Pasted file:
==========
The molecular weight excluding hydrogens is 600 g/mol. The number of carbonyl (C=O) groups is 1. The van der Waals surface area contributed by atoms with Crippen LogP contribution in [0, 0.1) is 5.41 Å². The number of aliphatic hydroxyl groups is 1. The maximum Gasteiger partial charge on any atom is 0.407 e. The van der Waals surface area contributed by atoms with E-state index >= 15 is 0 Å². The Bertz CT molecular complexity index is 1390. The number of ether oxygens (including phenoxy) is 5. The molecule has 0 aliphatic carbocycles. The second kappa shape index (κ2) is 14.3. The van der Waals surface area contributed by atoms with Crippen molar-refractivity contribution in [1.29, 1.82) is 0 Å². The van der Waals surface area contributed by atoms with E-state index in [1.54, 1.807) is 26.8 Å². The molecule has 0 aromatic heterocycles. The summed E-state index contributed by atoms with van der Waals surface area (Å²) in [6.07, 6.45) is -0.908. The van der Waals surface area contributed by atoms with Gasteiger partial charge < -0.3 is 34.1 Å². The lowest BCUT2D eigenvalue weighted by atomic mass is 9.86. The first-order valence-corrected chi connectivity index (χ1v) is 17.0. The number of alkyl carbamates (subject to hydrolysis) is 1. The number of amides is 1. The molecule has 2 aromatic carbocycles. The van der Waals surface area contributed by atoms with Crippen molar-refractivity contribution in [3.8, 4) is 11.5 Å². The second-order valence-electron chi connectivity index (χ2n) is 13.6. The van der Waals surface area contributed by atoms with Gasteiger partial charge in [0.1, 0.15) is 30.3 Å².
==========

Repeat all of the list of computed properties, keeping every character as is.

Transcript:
The molecular weight excluding hydrogens is 600 g/mol. The number of carbonyl (C=O) groups is 1. The van der Waals surface area contributed by atoms with Crippen LogP contribution in [0, 0.1) is 5.41 Å². The number of aliphatic hydroxyl groups is 1. The maximum Gasteiger partial charge on any atom is 0.407 e. The van der Waals surface area contributed by atoms with E-state index >= 15 is 0 Å². The Bertz CT molecular complexity index is 1390. The number of ether oxygens (including phenoxy) is 5. The molecule has 0 aliphatic carbocycles. The second kappa shape index (κ2) is 14.3. The van der Waals surface area contributed by atoms with Crippen molar-refractivity contribution in [1.29, 1.82) is 0 Å². The van der Waals surface area contributed by atoms with E-state index in [1.54, 1.807) is 26.8 Å². The molecule has 0 aromatic heterocycles. The summed E-state index contributed by atoms with van der Waals surface area (Å²) in [6.07, 6.45) is -0.908. The van der Waals surface area contributed by atoms with Gasteiger partial charge < -0.3 is 34.1 Å². The lowest BCUT2D eigenvalue weighted by atomic mass is 9.86. The first-order valence-corrected chi connectivity index (χ1v) is 17.0. The number of alkyl carbamates (subject to hydrolysis) is 1. The number of amides is 1. The molecule has 2 aromatic carbocycles. The van der Waals surface area contributed by atoms with Crippen molar-refractivity contribution in [3.8, 4) is 11.5 Å². The second-order valence-electron chi connectivity index (χ2n) is 13.6. The van der Waals surface area contributed by atoms with Gasteiger partial charge in [0.1, 0.15) is 30.3 Å².